The Dragonfly Whisperer on Evening Magazine

The Evening Magazine segment about the Dragonfly Whisperer in Anacortes aired last night (9/11/2018) on King 5 TV. Here's the segment as it aired:


I think they did a very good job of integrating my slow-motion spin-dry videos into the program—it was a delight to see them on the air. They also did a nice job of showing some of the dragonflies we encountered at Cranberry Lake and Heart Lake here in Anacortes.

They also talked about the Happy-face Dragonfly, which is always fun, and pointed out that it is on the cover of my field guide. As they mentioned, the field guide is available on Amazon; in fact, it can be found at the following link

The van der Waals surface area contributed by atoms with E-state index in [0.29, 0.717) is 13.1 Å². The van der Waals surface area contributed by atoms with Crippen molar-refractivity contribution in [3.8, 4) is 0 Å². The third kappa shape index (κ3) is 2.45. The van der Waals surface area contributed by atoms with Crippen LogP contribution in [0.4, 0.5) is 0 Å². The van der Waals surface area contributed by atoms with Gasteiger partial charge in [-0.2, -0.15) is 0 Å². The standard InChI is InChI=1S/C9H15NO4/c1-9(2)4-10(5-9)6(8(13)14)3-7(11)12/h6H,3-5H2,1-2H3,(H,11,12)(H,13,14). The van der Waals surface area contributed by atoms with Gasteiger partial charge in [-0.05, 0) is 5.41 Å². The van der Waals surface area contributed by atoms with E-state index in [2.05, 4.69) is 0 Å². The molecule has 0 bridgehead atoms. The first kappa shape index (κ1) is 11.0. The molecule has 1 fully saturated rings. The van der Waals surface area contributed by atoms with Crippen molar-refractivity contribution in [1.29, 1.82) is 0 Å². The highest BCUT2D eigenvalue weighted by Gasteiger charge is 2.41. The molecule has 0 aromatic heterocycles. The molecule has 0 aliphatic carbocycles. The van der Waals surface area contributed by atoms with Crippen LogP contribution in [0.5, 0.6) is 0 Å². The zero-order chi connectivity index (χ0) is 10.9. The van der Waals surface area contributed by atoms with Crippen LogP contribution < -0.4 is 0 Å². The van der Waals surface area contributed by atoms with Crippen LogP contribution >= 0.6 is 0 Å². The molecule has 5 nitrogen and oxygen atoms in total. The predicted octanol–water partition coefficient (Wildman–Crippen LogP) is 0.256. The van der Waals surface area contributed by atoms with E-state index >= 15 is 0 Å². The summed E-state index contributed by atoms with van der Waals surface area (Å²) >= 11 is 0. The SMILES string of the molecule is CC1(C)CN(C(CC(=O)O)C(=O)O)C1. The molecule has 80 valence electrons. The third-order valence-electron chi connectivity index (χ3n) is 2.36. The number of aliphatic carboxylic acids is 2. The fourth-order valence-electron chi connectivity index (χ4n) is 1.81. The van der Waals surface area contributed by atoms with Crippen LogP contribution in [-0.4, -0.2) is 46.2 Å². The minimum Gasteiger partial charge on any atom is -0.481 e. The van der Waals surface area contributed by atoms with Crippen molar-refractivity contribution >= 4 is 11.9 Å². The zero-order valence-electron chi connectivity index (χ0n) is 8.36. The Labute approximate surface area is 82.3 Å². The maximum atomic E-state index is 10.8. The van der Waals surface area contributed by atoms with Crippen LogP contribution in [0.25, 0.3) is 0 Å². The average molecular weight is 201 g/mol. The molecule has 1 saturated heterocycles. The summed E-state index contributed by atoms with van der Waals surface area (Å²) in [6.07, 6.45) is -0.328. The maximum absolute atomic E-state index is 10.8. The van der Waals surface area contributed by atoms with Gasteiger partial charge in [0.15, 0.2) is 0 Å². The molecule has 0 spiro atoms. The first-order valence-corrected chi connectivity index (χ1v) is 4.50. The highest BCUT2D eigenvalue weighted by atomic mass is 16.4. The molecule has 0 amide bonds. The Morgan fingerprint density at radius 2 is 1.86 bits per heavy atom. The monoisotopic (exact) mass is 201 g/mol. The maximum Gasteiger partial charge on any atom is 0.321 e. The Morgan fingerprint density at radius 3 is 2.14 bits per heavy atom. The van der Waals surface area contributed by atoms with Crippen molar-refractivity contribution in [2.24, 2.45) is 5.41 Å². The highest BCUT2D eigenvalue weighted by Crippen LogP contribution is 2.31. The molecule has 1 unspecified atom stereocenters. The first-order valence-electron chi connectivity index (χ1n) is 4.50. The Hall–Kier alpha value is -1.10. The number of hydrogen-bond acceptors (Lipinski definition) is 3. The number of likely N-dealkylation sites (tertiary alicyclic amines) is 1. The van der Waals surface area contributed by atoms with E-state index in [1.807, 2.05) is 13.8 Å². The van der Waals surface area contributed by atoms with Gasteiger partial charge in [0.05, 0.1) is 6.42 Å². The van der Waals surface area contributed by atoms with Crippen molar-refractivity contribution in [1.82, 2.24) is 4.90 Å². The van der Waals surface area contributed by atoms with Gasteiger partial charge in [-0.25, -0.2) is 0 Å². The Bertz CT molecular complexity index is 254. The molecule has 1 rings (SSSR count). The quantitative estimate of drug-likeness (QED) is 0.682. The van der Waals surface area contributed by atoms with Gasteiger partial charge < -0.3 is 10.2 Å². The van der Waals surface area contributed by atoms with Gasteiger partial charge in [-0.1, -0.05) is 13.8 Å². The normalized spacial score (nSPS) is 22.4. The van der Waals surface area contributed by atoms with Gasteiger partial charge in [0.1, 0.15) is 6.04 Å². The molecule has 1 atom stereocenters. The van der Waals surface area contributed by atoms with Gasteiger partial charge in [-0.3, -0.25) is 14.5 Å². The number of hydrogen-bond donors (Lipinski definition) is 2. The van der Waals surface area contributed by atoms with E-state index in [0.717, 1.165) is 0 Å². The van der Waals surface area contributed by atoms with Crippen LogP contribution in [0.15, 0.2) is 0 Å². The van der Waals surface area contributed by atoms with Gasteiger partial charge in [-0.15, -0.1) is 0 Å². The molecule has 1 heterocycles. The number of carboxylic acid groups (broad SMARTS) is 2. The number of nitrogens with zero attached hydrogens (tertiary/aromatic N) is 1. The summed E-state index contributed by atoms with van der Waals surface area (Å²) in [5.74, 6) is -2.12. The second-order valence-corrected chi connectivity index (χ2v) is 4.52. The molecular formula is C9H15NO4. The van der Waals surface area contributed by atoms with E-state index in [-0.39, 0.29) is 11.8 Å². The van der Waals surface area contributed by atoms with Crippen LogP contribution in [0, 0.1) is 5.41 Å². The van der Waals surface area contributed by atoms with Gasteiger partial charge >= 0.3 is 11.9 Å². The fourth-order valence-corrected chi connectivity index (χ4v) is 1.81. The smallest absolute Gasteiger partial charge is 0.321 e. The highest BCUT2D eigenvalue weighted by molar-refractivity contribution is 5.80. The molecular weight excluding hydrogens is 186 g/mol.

https://www.amazon.com/Common-Dragonflies-Damselflies-Pacific-Coast/dp/1934199265/ref=sr_1_2?ie=UTF8&qid=1536788429&sr=8-2&keywords=dragonflies+pacific

They have a good price for the guide right now!


Below is the original post about Evening Magazine's visit, in case you missed it.


A few weeks ago, Evening Magazine from King5 TV came to Anacortes to do an interview with the Dragonfly Whisperer. It will be aired on September 11 at 7:30 pm.





They were getting some great shots with their video equipment. They could fill the entire frame with small damselflies, and get really nice close ups of dragonflies. Here's the cameraman getting a video of me taking a picture of him (notice the reflection of my hands holding my camera in the video lens):